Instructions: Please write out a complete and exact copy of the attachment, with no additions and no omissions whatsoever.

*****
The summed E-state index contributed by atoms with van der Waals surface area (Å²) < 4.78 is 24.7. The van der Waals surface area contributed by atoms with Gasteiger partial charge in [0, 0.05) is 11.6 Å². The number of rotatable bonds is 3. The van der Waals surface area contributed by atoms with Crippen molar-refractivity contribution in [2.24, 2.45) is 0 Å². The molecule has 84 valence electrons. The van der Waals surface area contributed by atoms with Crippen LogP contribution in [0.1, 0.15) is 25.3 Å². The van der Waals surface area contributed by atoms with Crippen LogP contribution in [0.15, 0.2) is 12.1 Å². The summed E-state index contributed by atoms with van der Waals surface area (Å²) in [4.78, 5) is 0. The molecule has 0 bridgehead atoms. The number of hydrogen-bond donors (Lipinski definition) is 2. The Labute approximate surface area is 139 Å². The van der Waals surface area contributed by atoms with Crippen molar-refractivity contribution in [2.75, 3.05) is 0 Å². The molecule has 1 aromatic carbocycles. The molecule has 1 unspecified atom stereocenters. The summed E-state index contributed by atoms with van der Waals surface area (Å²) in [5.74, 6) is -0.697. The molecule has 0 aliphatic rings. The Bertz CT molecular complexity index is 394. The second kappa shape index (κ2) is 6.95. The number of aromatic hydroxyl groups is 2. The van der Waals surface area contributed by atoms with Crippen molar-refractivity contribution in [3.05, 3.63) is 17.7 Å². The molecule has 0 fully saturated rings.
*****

The summed E-state index contributed by atoms with van der Waals surface area (Å²) < 4.78 is 24.7. The van der Waals surface area contributed by atoms with Gasteiger partial charge in [0, 0.05) is 11.6 Å². The number of rotatable bonds is 3. The van der Waals surface area contributed by atoms with Crippen molar-refractivity contribution in [2.24, 2.45) is 0 Å². The molecule has 84 valence electrons. The van der Waals surface area contributed by atoms with Crippen LogP contribution in [0.1, 0.15) is 25.3 Å². The van der Waals surface area contributed by atoms with Crippen LogP contribution in [0.15, 0.2) is 12.1 Å². The summed E-state index contributed by atoms with van der Waals surface area (Å²) in [4.78, 5) is 0. The molecule has 0 bridgehead atoms. The number of hydrogen-bond donors (Lipinski definition) is 2. The Labute approximate surface area is 139 Å². The van der Waals surface area contributed by atoms with Crippen molar-refractivity contribution in [2.75, 3.05) is 0 Å². The molecule has 1 aromatic carbocycles. The molecule has 1 unspecified atom stereocenters. The summed E-state index contributed by atoms with van der Waals surface area (Å²) in [5.74, 6) is -0.697. The molecule has 0 aliphatic rings. The Bertz CT molecular complexity index is 394. The second kappa shape index (κ2) is 6.95. The number of aromatic hydroxyl groups is 2. The van der Waals surface area contributed by atoms with Crippen molar-refractivity contribution in [3.05, 3.63) is 17.7 Å². The molecule has 0 fully saturated rings.